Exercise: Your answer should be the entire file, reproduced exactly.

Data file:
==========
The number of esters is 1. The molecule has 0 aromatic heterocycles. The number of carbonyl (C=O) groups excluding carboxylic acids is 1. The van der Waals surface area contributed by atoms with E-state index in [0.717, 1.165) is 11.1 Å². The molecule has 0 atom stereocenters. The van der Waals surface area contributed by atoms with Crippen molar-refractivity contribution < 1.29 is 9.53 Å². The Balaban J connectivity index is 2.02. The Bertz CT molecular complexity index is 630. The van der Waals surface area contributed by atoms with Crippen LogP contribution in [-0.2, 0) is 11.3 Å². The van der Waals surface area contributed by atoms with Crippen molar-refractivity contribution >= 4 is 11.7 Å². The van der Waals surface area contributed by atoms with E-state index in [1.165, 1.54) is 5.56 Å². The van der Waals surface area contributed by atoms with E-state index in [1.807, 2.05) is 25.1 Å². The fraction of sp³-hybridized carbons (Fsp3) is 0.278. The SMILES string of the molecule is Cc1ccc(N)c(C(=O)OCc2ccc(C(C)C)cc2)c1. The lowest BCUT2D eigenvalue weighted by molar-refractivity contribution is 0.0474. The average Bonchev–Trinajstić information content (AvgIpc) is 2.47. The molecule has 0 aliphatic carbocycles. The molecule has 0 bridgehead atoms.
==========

The number of esters is 1. The molecule has 0 aromatic heterocycles. The number of carbonyl (C=O) groups excluding carboxylic acids is 1. The van der Waals surface area contributed by atoms with E-state index in [0.717, 1.165) is 11.1 Å². The molecule has 0 atom stereocenters. The van der Waals surface area contributed by atoms with Crippen molar-refractivity contribution < 1.29 is 9.53 Å². The Balaban J connectivity index is 2.02. The Bertz CT molecular complexity index is 630. The van der Waals surface area contributed by atoms with Crippen LogP contribution in [-0.2, 0) is 11.3 Å². The van der Waals surface area contributed by atoms with Crippen molar-refractivity contribution >= 4 is 11.7 Å². The van der Waals surface area contributed by atoms with E-state index in [1.165, 1.54) is 5.56 Å². The van der Waals surface area contributed by atoms with E-state index in [1.807, 2.05) is 25.1 Å². The fraction of sp³-hybridized carbons (Fsp3) is 0.278. The SMILES string of the molecule is Cc1ccc(N)c(C(=O)OCc2ccc(C(C)C)cc2)c1. The lowest BCUT2D eigenvalue weighted by molar-refractivity contribution is 0.0474. The average Bonchev–Trinajstić information content (AvgIpc) is 2.47. The molecule has 0 aliphatic carbocycles. The molecule has 0 bridgehead atoms.